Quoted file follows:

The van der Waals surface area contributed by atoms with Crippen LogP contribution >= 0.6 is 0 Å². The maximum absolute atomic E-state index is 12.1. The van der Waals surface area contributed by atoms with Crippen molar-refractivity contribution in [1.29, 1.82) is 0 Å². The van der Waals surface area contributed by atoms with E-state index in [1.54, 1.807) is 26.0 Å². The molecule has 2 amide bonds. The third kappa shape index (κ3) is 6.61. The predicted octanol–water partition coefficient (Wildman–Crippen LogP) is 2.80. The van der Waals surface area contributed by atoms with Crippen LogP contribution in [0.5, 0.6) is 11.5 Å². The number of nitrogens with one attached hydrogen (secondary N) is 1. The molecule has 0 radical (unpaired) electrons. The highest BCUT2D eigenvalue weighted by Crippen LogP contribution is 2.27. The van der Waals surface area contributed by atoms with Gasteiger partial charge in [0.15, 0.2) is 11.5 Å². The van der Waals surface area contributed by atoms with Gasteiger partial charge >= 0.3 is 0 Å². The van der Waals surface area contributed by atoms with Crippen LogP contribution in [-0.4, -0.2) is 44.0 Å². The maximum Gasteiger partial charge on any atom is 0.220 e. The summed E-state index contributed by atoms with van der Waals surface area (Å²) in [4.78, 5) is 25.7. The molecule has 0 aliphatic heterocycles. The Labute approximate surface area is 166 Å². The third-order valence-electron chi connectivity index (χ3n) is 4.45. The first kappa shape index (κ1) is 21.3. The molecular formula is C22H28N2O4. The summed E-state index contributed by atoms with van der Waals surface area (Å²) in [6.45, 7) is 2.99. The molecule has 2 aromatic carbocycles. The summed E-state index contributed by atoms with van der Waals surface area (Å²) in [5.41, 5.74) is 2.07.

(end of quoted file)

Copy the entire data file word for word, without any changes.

The van der Waals surface area contributed by atoms with Crippen LogP contribution >= 0.6 is 0 Å². The maximum absolute atomic E-state index is 12.1. The van der Waals surface area contributed by atoms with Crippen molar-refractivity contribution in [1.29, 1.82) is 0 Å². The van der Waals surface area contributed by atoms with E-state index in [1.54, 1.807) is 26.0 Å². The molecule has 2 amide bonds. The third kappa shape index (κ3) is 6.61. The predicted octanol–water partition coefficient (Wildman–Crippen LogP) is 2.80. The van der Waals surface area contributed by atoms with Crippen LogP contribution in [0.5, 0.6) is 11.5 Å². The number of nitrogens with one attached hydrogen (secondary N) is 1. The molecule has 0 radical (unpaired) electrons. The highest BCUT2D eigenvalue weighted by Crippen LogP contribution is 2.27. The van der Waals surface area contributed by atoms with Gasteiger partial charge in [0.15, 0.2) is 11.5 Å². The van der Waals surface area contributed by atoms with Gasteiger partial charge >= 0.3 is 0 Å². The van der Waals surface area contributed by atoms with Crippen LogP contribution in [-0.4, -0.2) is 44.0 Å². The maximum Gasteiger partial charge on any atom is 0.220 e. The summed E-state index contributed by atoms with van der Waals surface area (Å²) in [4.78, 5) is 25.7. The molecule has 0 aliphatic heterocycles. The Labute approximate surface area is 166 Å². The third-order valence-electron chi connectivity index (χ3n) is 4.45. The first kappa shape index (κ1) is 21.3. The molecular formula is C22H28N2O4. The summed E-state index contributed by atoms with van der Waals surface area (Å²) in [6.45, 7) is 2.99. The molecule has 2 aromatic carbocycles. The summed E-state index contributed by atoms with van der Waals surface area (Å²) in [5.41, 5.74) is 2.07.